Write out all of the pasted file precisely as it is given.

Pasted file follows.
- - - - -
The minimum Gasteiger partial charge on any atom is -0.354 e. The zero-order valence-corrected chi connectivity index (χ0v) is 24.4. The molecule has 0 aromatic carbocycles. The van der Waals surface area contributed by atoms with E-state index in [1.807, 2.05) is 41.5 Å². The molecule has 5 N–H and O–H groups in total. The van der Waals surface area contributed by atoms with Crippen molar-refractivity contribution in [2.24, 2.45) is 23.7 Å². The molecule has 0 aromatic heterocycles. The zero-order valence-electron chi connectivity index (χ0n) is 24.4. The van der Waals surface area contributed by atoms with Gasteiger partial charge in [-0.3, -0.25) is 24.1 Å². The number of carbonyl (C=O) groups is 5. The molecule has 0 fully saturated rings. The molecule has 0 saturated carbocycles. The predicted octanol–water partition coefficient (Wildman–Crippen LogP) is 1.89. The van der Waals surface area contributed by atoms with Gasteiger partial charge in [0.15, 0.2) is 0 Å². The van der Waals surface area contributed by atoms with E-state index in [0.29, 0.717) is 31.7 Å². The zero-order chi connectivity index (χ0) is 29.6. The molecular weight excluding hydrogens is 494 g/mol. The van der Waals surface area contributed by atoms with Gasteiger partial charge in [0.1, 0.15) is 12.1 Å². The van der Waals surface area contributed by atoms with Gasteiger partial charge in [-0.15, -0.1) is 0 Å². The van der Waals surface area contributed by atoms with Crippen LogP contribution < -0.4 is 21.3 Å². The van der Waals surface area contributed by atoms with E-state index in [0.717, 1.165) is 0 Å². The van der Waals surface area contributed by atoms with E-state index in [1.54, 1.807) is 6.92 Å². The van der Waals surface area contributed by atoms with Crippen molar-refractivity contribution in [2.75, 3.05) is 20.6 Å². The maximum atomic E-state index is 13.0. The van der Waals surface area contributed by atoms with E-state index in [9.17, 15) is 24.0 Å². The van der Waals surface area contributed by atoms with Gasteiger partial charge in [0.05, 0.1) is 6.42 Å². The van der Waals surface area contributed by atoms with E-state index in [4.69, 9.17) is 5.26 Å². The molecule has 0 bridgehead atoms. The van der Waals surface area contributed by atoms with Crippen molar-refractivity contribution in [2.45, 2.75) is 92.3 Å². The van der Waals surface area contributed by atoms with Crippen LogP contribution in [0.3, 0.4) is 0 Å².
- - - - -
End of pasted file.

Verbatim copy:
The minimum Gasteiger partial charge on any atom is -0.354 e. The zero-order valence-corrected chi connectivity index (χ0v) is 24.4. The molecule has 0 aromatic carbocycles. The van der Waals surface area contributed by atoms with E-state index in [1.807, 2.05) is 41.5 Å². The molecule has 5 N–H and O–H groups in total. The van der Waals surface area contributed by atoms with Crippen molar-refractivity contribution in [2.24, 2.45) is 23.7 Å². The molecule has 0 aromatic heterocycles. The zero-order valence-electron chi connectivity index (χ0n) is 24.4. The van der Waals surface area contributed by atoms with Gasteiger partial charge in [-0.3, -0.25) is 24.1 Å². The number of carbonyl (C=O) groups is 5. The molecule has 0 fully saturated rings. The molecule has 0 saturated carbocycles. The predicted octanol–water partition coefficient (Wildman–Crippen LogP) is 1.89. The van der Waals surface area contributed by atoms with Gasteiger partial charge in [0.15, 0.2) is 0 Å². The van der Waals surface area contributed by atoms with E-state index in [0.29, 0.717) is 31.7 Å². The zero-order chi connectivity index (χ0) is 29.6. The molecular weight excluding hydrogens is 494 g/mol. The van der Waals surface area contributed by atoms with Gasteiger partial charge in [0.1, 0.15) is 12.1 Å². The van der Waals surface area contributed by atoms with Gasteiger partial charge in [-0.15, -0.1) is 0 Å². The van der Waals surface area contributed by atoms with Crippen LogP contribution < -0.4 is 21.3 Å². The van der Waals surface area contributed by atoms with E-state index in [0.717, 1.165) is 0 Å². The van der Waals surface area contributed by atoms with E-state index in [1.54, 1.807) is 6.92 Å². The van der Waals surface area contributed by atoms with Crippen molar-refractivity contribution in [2.75, 3.05) is 20.6 Å². The maximum atomic E-state index is 13.0. The van der Waals surface area contributed by atoms with E-state index in [9.17, 15) is 24.0 Å². The van der Waals surface area contributed by atoms with Gasteiger partial charge in [0.05, 0.1) is 6.42 Å². The van der Waals surface area contributed by atoms with E-state index in [4.69, 9.17) is 5.26 Å². The molecule has 0 bridgehead atoms. The van der Waals surface area contributed by atoms with Crippen molar-refractivity contribution in [2.45, 2.75) is 92.3 Å². The van der Waals surface area contributed by atoms with Crippen LogP contribution in [0.3, 0.4) is 0 Å².